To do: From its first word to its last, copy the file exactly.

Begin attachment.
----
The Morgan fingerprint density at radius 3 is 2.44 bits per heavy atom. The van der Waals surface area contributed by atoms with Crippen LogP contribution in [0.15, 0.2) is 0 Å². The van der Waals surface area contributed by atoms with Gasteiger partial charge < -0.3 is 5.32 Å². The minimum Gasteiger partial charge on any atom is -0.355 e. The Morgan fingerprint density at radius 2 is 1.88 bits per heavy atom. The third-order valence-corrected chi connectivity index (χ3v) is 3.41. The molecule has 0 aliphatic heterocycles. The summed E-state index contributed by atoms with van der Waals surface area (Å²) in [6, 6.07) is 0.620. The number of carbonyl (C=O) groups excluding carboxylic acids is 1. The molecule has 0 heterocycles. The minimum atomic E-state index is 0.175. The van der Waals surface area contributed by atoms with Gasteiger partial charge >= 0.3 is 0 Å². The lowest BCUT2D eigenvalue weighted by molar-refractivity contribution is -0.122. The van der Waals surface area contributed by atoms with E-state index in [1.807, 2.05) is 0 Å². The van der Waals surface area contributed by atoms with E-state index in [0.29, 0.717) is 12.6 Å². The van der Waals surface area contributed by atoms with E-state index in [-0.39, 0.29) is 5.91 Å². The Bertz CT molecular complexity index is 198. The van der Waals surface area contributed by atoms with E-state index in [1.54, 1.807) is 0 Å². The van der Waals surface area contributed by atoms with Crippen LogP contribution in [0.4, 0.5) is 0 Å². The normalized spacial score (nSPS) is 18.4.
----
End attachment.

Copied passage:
The Morgan fingerprint density at radius 3 is 2.44 bits per heavy atom. The van der Waals surface area contributed by atoms with Crippen LogP contribution in [0.15, 0.2) is 0 Å². The van der Waals surface area contributed by atoms with Gasteiger partial charge < -0.3 is 5.32 Å². The minimum Gasteiger partial charge on any atom is -0.355 e. The Morgan fingerprint density at radius 2 is 1.88 bits per heavy atom. The third-order valence-corrected chi connectivity index (χ3v) is 3.41. The molecule has 0 aliphatic heterocycles. The summed E-state index contributed by atoms with van der Waals surface area (Å²) in [6, 6.07) is 0.620. The number of carbonyl (C=O) groups excluding carboxylic acids is 1. The molecule has 0 heterocycles. The minimum atomic E-state index is 0.175. The van der Waals surface area contributed by atoms with Gasteiger partial charge >= 0.3 is 0 Å². The lowest BCUT2D eigenvalue weighted by molar-refractivity contribution is -0.122. The van der Waals surface area contributed by atoms with E-state index in [1.807, 2.05) is 0 Å². The van der Waals surface area contributed by atoms with E-state index in [0.29, 0.717) is 12.6 Å². The van der Waals surface area contributed by atoms with E-state index in [-0.39, 0.29) is 5.91 Å². The Bertz CT molecular complexity index is 198. The van der Waals surface area contributed by atoms with E-state index in [1.54, 1.807) is 0 Å². The van der Waals surface area contributed by atoms with Crippen LogP contribution in [0.4, 0.5) is 0 Å². The normalized spacial score (nSPS) is 18.4.